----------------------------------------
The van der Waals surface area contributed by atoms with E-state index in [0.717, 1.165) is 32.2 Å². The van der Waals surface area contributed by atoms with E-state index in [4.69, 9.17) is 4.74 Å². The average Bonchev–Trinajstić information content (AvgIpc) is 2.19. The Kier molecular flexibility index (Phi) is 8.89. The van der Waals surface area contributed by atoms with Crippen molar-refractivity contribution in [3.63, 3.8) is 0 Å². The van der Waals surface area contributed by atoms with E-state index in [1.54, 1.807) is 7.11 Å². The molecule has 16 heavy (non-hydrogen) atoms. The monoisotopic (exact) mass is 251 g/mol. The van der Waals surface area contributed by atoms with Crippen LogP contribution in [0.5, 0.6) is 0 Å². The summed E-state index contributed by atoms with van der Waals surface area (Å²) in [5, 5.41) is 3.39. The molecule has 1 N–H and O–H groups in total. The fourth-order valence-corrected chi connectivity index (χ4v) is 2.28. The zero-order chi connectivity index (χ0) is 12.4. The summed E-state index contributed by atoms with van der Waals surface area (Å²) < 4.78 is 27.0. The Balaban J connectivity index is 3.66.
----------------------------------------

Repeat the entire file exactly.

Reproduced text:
The van der Waals surface area contributed by atoms with E-state index in [0.717, 1.165) is 32.2 Å². The van der Waals surface area contributed by atoms with E-state index in [4.69, 9.17) is 4.74 Å². The average Bonchev–Trinajstić information content (AvgIpc) is 2.19. The Kier molecular flexibility index (Phi) is 8.89. The van der Waals surface area contributed by atoms with Crippen molar-refractivity contribution in [3.63, 3.8) is 0 Å². The van der Waals surface area contributed by atoms with E-state index in [1.54, 1.807) is 7.11 Å². The molecule has 16 heavy (non-hydrogen) atoms. The monoisotopic (exact) mass is 251 g/mol. The van der Waals surface area contributed by atoms with Crippen LogP contribution in [0.5, 0.6) is 0 Å². The summed E-state index contributed by atoms with van der Waals surface area (Å²) in [5, 5.41) is 3.39. The molecule has 1 N–H and O–H groups in total. The fourth-order valence-corrected chi connectivity index (χ4v) is 2.28. The zero-order chi connectivity index (χ0) is 12.4. The summed E-state index contributed by atoms with van der Waals surface area (Å²) < 4.78 is 27.0. The Balaban J connectivity index is 3.66.